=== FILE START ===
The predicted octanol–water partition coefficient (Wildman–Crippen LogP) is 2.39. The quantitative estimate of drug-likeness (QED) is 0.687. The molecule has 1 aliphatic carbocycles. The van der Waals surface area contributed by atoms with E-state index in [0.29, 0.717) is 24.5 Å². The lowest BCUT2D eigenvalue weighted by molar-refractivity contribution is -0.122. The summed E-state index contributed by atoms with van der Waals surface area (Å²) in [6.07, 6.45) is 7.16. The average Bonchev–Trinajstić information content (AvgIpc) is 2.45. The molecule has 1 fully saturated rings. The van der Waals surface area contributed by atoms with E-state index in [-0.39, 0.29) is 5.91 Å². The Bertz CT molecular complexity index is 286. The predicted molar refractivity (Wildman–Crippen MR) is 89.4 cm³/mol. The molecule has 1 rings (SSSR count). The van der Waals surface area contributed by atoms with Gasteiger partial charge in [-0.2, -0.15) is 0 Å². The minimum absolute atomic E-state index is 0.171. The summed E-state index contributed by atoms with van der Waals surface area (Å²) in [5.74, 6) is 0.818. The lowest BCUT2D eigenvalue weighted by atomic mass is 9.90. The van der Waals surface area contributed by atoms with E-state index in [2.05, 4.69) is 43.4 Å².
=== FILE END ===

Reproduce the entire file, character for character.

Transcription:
The predicted octanol–water partition coefficient (Wildman–Crippen LogP) is 2.39. The quantitative estimate of drug-likeness (QED) is 0.687. The molecule has 1 aliphatic carbocycles. The van der Waals surface area contributed by atoms with E-state index in [0.29, 0.717) is 24.5 Å². The lowest BCUT2D eigenvalue weighted by molar-refractivity contribution is -0.122. The summed E-state index contributed by atoms with van der Waals surface area (Å²) in [6.07, 6.45) is 7.16. The average Bonchev–Trinajstić information content (AvgIpc) is 2.45. The molecule has 1 fully saturated rings. The van der Waals surface area contributed by atoms with E-state index in [-0.39, 0.29) is 5.91 Å². The Bertz CT molecular complexity index is 286. The predicted molar refractivity (Wildman–Crippen MR) is 89.4 cm³/mol. The molecule has 1 rings (SSSR count). The van der Waals surface area contributed by atoms with Gasteiger partial charge in [-0.2, -0.15) is 0 Å². The minimum absolute atomic E-state index is 0.171. The summed E-state index contributed by atoms with van der Waals surface area (Å²) in [5.74, 6) is 0.818. The lowest BCUT2D eigenvalue weighted by atomic mass is 9.90. The van der Waals surface area contributed by atoms with E-state index in [2.05, 4.69) is 43.4 Å².